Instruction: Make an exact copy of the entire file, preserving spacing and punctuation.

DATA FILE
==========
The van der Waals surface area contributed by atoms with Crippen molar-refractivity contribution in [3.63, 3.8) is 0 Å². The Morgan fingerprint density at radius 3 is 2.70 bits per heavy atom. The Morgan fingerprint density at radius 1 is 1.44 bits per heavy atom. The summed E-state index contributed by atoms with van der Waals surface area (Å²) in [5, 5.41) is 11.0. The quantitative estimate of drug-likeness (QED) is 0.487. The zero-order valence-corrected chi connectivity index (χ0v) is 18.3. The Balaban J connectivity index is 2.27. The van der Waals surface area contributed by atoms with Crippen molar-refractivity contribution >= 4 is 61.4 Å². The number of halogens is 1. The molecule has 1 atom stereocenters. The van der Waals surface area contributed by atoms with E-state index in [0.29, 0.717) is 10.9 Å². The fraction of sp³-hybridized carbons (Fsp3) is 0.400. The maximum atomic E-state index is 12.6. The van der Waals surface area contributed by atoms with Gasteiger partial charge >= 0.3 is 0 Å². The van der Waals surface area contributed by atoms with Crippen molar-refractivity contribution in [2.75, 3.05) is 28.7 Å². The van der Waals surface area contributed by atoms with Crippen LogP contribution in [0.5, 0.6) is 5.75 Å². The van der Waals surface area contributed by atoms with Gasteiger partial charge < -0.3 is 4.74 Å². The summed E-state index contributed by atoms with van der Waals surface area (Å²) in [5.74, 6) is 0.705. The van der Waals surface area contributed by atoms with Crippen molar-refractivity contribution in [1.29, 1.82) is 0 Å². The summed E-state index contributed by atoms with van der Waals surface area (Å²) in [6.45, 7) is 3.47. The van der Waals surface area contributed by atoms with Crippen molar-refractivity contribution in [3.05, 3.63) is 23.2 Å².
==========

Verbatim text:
The van der Waals surface area contributed by atoms with Crippen molar-refractivity contribution in [3.63, 3.8) is 0 Å². The Morgan fingerprint density at radius 3 is 2.70 bits per heavy atom. The Morgan fingerprint density at radius 1 is 1.44 bits per heavy atom. The summed E-state index contributed by atoms with van der Waals surface area (Å²) in [5, 5.41) is 11.0. The quantitative estimate of drug-likeness (QED) is 0.487. The zero-order valence-corrected chi connectivity index (χ0v) is 18.3. The Balaban J connectivity index is 2.27. The van der Waals surface area contributed by atoms with Crippen molar-refractivity contribution >= 4 is 61.4 Å². The number of halogens is 1. The molecule has 1 atom stereocenters. The van der Waals surface area contributed by atoms with E-state index in [0.29, 0.717) is 10.9 Å². The fraction of sp³-hybridized carbons (Fsp3) is 0.400. The maximum atomic E-state index is 12.6. The van der Waals surface area contributed by atoms with Gasteiger partial charge >= 0.3 is 0 Å². The van der Waals surface area contributed by atoms with Crippen molar-refractivity contribution in [2.75, 3.05) is 28.7 Å². The van der Waals surface area contributed by atoms with Crippen LogP contribution in [0.5, 0.6) is 5.75 Å². The van der Waals surface area contributed by atoms with Gasteiger partial charge < -0.3 is 4.74 Å². The summed E-state index contributed by atoms with van der Waals surface area (Å²) in [5.74, 6) is 0.705. The van der Waals surface area contributed by atoms with Crippen molar-refractivity contribution in [1.29, 1.82) is 0 Å². The summed E-state index contributed by atoms with van der Waals surface area (Å²) in [6.45, 7) is 3.47. The van der Waals surface area contributed by atoms with Crippen molar-refractivity contribution in [3.05, 3.63) is 23.2 Å².